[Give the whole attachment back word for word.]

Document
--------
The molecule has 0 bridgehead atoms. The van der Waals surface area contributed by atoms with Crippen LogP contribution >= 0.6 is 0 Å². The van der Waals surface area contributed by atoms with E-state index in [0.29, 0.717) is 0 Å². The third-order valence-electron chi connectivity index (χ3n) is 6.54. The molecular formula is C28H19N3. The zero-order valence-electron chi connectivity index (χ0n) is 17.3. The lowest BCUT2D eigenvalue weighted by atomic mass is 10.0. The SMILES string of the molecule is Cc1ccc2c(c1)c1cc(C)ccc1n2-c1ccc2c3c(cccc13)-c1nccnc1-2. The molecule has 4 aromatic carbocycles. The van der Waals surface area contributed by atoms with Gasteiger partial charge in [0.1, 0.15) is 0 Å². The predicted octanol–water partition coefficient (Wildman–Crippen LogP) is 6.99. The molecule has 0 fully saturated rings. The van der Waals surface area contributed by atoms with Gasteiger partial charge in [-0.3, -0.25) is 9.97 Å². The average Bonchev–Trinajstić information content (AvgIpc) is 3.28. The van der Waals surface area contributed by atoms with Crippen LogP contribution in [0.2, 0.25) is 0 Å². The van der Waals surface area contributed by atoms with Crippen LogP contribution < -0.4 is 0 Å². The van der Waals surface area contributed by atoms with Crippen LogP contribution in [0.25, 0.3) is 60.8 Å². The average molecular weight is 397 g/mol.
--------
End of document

The molecule has 0 bridgehead atoms. The van der Waals surface area contributed by atoms with Crippen LogP contribution >= 0.6 is 0 Å². The van der Waals surface area contributed by atoms with E-state index in [0.29, 0.717) is 0 Å². The third-order valence-electron chi connectivity index (χ3n) is 6.54. The molecular formula is C28H19N3. The zero-order valence-electron chi connectivity index (χ0n) is 17.3. The lowest BCUT2D eigenvalue weighted by atomic mass is 10.0. The SMILES string of the molecule is Cc1ccc2c(c1)c1cc(C)ccc1n2-c1ccc2c3c(cccc13)-c1nccnc1-2. The molecule has 4 aromatic carbocycles. The van der Waals surface area contributed by atoms with Gasteiger partial charge in [0.1, 0.15) is 0 Å². The predicted octanol–water partition coefficient (Wildman–Crippen LogP) is 6.99. The molecule has 0 fully saturated rings. The van der Waals surface area contributed by atoms with Gasteiger partial charge in [-0.3, -0.25) is 9.97 Å². The average Bonchev–Trinajstić information content (AvgIpc) is 3.28. The van der Waals surface area contributed by atoms with Crippen LogP contribution in [0.2, 0.25) is 0 Å². The van der Waals surface area contributed by atoms with Crippen LogP contribution < -0.4 is 0 Å². The van der Waals surface area contributed by atoms with Crippen LogP contribution in [0.25, 0.3) is 60.8 Å². The average molecular weight is 397 g/mol.